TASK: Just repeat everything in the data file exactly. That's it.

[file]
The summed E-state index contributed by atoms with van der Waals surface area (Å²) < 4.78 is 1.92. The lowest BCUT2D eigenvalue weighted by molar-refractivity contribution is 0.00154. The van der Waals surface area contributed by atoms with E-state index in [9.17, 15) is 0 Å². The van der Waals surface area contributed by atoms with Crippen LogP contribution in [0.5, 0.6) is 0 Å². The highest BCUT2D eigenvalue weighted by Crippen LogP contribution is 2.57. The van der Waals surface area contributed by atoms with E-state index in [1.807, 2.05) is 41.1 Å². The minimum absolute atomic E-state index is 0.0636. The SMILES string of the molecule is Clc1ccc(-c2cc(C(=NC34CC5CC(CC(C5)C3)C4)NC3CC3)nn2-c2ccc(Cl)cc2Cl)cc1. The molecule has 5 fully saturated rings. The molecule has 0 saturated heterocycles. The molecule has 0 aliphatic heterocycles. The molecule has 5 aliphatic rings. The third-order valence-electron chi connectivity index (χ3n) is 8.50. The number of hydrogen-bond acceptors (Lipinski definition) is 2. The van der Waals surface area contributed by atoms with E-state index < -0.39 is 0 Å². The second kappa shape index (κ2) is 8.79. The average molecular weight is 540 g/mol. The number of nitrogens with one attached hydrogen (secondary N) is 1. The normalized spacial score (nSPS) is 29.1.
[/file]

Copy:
The summed E-state index contributed by atoms with van der Waals surface area (Å²) < 4.78 is 1.92. The lowest BCUT2D eigenvalue weighted by molar-refractivity contribution is 0.00154. The van der Waals surface area contributed by atoms with E-state index in [9.17, 15) is 0 Å². The van der Waals surface area contributed by atoms with Crippen LogP contribution in [0.5, 0.6) is 0 Å². The highest BCUT2D eigenvalue weighted by Crippen LogP contribution is 2.57. The van der Waals surface area contributed by atoms with E-state index in [1.807, 2.05) is 41.1 Å². The minimum absolute atomic E-state index is 0.0636. The SMILES string of the molecule is Clc1ccc(-c2cc(C(=NC34CC5CC(CC(C5)C3)C4)NC3CC3)nn2-c2ccc(Cl)cc2Cl)cc1. The molecule has 5 fully saturated rings. The molecule has 0 saturated heterocycles. The molecule has 0 aliphatic heterocycles. The molecule has 5 aliphatic rings. The third-order valence-electron chi connectivity index (χ3n) is 8.50. The number of hydrogen-bond acceptors (Lipinski definition) is 2. The van der Waals surface area contributed by atoms with E-state index < -0.39 is 0 Å². The second kappa shape index (κ2) is 8.79. The average molecular weight is 540 g/mol. The number of nitrogens with one attached hydrogen (secondary N) is 1. The normalized spacial score (nSPS) is 29.1.